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Hassan Lawal, failed minister

By Ochereome Nnanna

DR. Mohammed Hassan Lawal, the Honourable Minister for Works is an experienced member of the Federal cabinet. He was one of the very few ministers that the Yar’ Adua regime inherited from the Olusegun Obasanjo cabinet. Under Obasanjo, he was the Minister of Labour and Productivity.

When Yar’ Adua assumed power he was reappointed in that position. With the fall of Dr. Adenike Grange as a result of shared unspent money scandal, Lawal was allowed to hold her Health portfolio along with Labour.

Late last year, President Yar’ Adua dropped some ministers. Lawal was not one of them. Rather, he was reappointed and “promoted” in a manner of speaking because he was handed one of the most widely valued and coveted portfolios –Works.

Only those considered to be privileged and close to the heart of the President or governor are put in charge of this Ministry because it oversees an action-packed, money-guzzling axis of governance which often defines the success or failure of a regime.

What all these tell me is that Hassan Lawal is one of those individuals who easily win the respect of their principals as a result of some identified qualities.

Few ministers, like Professor Tam David-West and his intellectual sparring partner, Professor Jibril Aminu, have successfully crossed from an old regime to another one that ended up undoing a lot of the policies of the old one.

Ordinarily, Hassan Lawal’s ministerial track record should be interpreted as an affirmation of the quality of his mind, ability to work with others as a team and to deliver the goods. Being moved to the Works Ministry at a time that the Yar’ Adua regime was being lampooned for lack of performance was interpreted by me as a mandate to go perform his magic on the roads and infrastructure of the nation.

It is with a sad realisation that about a year later, Dr. Hassan Lawal is presiding over one of the worst experiences Nigerians have ever undergone over the nation’s federal highways. On Friday, October 8, 2007, a petrol tanker negotiated a bend at Umunya Junction near Awka in Anambra State on the Enugu – Onitsha federal expressway.

Due to the existence of deep gullies on the road the tanker fell over and began spilling its cargo of death on the roads populated by a number of commuter buses and private vehicle. A pick-up that was immediately behind it rammed into it and an explosion occurred and after four hours of the ensuing conflagration, over 70 Nigerians trapped in burning vehicles were sent to their early graves in a most painful and gruesome manner.

These unfortunate Nigerians would not have lost their lives if  Dr. Hassan Lawal were up to his job of constructing and reconstructing roads in Nigeria.The Umunya incident was just one of the daily losses of lives and property going on in all parts of Nigeria where for over 10 years the Federal Government of Nigeria has demonstrated its inability to maintain its road network.

I am a regular traveller. I am in a position to report firsthand that the following federal roads are also in a similar state of disrepair. Enugu/Onitsha, Port Harcourt/Enugu, Owerri/Aba, Aba/Uyo/Calabar, Calabar/Obudu and Abakaliki/ Ogoja. Others are East/West Road from Warri to Port Harcourt , Sagamu/Benin, Lagos/Ibadan, Ibadan/Jebba, Jebba/Mokwa/Kontagora/Kaduna, Okene/Akoko/Ijesha, Abuja/Kaduna and Kaduna/Kano. I have noticed work in slow progress on the Wudil/Potiskum dualisation, Okene/Abuja dualisation, Owerri/Onitsha dualisation and Abuja/Airport expansion. In most states of the federation (such as Jigawa, for instance) any bad road is a federal road. Governor Sule Lamido has reconstructed all major roads in his state to guarantee thirty year lifespan.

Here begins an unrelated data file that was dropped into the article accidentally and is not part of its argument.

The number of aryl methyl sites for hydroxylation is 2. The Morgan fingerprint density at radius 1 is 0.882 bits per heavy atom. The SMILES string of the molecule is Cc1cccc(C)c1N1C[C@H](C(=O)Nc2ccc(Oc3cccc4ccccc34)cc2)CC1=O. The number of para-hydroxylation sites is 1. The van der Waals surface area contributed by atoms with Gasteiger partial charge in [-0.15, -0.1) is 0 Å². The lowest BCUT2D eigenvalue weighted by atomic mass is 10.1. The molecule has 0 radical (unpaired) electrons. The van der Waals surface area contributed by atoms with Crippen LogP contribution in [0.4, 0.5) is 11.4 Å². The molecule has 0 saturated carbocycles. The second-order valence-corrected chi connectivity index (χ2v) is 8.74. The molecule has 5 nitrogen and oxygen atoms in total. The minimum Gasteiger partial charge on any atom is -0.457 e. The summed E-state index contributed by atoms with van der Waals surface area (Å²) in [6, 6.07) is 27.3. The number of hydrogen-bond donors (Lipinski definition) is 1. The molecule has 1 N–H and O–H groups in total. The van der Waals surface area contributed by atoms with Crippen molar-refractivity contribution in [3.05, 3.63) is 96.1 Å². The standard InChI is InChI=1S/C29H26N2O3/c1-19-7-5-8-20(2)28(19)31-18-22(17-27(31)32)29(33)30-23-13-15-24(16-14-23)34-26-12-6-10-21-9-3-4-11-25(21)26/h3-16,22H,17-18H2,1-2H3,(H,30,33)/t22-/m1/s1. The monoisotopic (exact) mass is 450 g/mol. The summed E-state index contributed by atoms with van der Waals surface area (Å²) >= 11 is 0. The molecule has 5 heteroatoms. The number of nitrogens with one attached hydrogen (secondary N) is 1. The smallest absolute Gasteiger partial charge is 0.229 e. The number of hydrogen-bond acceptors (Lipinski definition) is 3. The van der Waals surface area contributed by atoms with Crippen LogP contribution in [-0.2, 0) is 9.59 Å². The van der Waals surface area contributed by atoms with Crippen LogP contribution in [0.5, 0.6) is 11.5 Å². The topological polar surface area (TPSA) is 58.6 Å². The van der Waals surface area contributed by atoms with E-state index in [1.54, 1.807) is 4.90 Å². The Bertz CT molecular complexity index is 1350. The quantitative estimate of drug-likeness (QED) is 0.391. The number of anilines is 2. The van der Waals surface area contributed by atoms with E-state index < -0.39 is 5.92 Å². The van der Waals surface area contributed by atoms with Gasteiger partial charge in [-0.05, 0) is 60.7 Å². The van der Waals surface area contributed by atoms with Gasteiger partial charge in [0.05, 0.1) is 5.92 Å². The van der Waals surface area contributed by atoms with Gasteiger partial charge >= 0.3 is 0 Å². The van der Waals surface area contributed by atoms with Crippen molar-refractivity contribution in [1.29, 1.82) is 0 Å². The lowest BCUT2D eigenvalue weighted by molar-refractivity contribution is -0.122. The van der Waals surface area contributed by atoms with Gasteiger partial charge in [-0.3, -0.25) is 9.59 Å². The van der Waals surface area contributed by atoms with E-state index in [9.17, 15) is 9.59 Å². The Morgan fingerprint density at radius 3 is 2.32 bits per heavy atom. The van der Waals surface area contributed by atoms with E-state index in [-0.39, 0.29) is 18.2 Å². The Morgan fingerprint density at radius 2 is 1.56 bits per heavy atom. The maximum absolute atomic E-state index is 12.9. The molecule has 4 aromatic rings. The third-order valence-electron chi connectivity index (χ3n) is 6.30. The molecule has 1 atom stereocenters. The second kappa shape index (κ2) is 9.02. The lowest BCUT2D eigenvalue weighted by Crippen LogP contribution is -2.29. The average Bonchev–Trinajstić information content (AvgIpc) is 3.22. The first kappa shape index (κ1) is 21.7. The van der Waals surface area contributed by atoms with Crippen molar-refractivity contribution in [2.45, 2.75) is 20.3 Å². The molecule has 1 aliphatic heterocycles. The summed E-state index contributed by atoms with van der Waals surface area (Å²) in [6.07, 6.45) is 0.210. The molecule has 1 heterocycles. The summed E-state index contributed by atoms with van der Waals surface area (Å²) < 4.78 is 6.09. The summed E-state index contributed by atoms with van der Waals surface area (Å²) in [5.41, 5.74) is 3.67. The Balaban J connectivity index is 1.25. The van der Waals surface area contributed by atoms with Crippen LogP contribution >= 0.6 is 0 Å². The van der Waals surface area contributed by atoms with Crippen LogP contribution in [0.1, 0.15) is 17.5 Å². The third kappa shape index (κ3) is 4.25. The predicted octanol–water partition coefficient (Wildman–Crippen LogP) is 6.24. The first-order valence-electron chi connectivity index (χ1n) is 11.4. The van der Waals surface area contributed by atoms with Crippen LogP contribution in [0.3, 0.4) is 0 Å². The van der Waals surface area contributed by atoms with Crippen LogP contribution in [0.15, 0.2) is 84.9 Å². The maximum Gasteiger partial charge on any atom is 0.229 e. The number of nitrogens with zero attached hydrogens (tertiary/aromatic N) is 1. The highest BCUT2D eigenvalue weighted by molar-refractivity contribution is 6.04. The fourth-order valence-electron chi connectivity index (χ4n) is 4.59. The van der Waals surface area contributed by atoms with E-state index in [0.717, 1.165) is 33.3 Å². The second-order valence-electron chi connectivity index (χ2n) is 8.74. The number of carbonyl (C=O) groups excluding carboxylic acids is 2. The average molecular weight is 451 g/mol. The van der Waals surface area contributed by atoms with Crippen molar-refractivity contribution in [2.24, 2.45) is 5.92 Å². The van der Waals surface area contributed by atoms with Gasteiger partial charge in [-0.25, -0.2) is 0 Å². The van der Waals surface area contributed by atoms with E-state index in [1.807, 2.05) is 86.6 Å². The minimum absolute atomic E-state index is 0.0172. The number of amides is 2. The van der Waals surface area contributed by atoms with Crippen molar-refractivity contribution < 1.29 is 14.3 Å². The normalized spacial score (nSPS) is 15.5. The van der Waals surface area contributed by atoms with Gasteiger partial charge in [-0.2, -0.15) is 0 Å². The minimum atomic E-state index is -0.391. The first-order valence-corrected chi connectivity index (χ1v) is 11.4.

The most unpardonable neglect goes to the Apapa/Oshodi Expressway and Lagos/Badagry Expressway, which are not only gateways to Nigeria but also hold the key to its economic well being. Tankers and trucks from all parts of the federation converge in Apapa everyday. Our country’s leaders are so daft that they don’t even realise the need to keep all roads that sustain the economy of the nation in top shape.

When Hassan Lawal decided to come on a familiarisation tour of Apapa/Oshodi express, the hold-up occasioned by collapsed section forced him to abort the trip halfway. I thought he was going to swing into action. But he simply went back to his comfort zone in Abuja and forgot all about it.

Hassan Lawal worsened the situation of the federal highways when he came up with a new policy that stopped the reimbursement of state governments which rehabilitated federal roads in their domains.

State governments resorted to doing this to give their people a new lease of life and save lives. But for this policy Governor Peter Obi could have patched the gully that led to the death of innocent Nigerians in his state. But because the federal government was instigated by Hassan Lawal to stop repaying the states, and what with a large amount still being owed it, the Anambra State Government stopped work on federal roads.

Hassan Lawal has not brought his wealth of experience as a long-standing minister to bear on his Works portfolio. He is no longer hungry for achievement. His neglect of Nigerian roads makes him and his principal, President Yar’ Adua, accessories to the avoidable homicides on our roads.

Nigerians depend on roads for their livelihood as we have no access to rail and water transportation. Hassan Lawal and his principal failed to protect the only means through which Nigerians are able to move from one end of the country to the other in search of daily bread.

He has failed this nation. He should resign.

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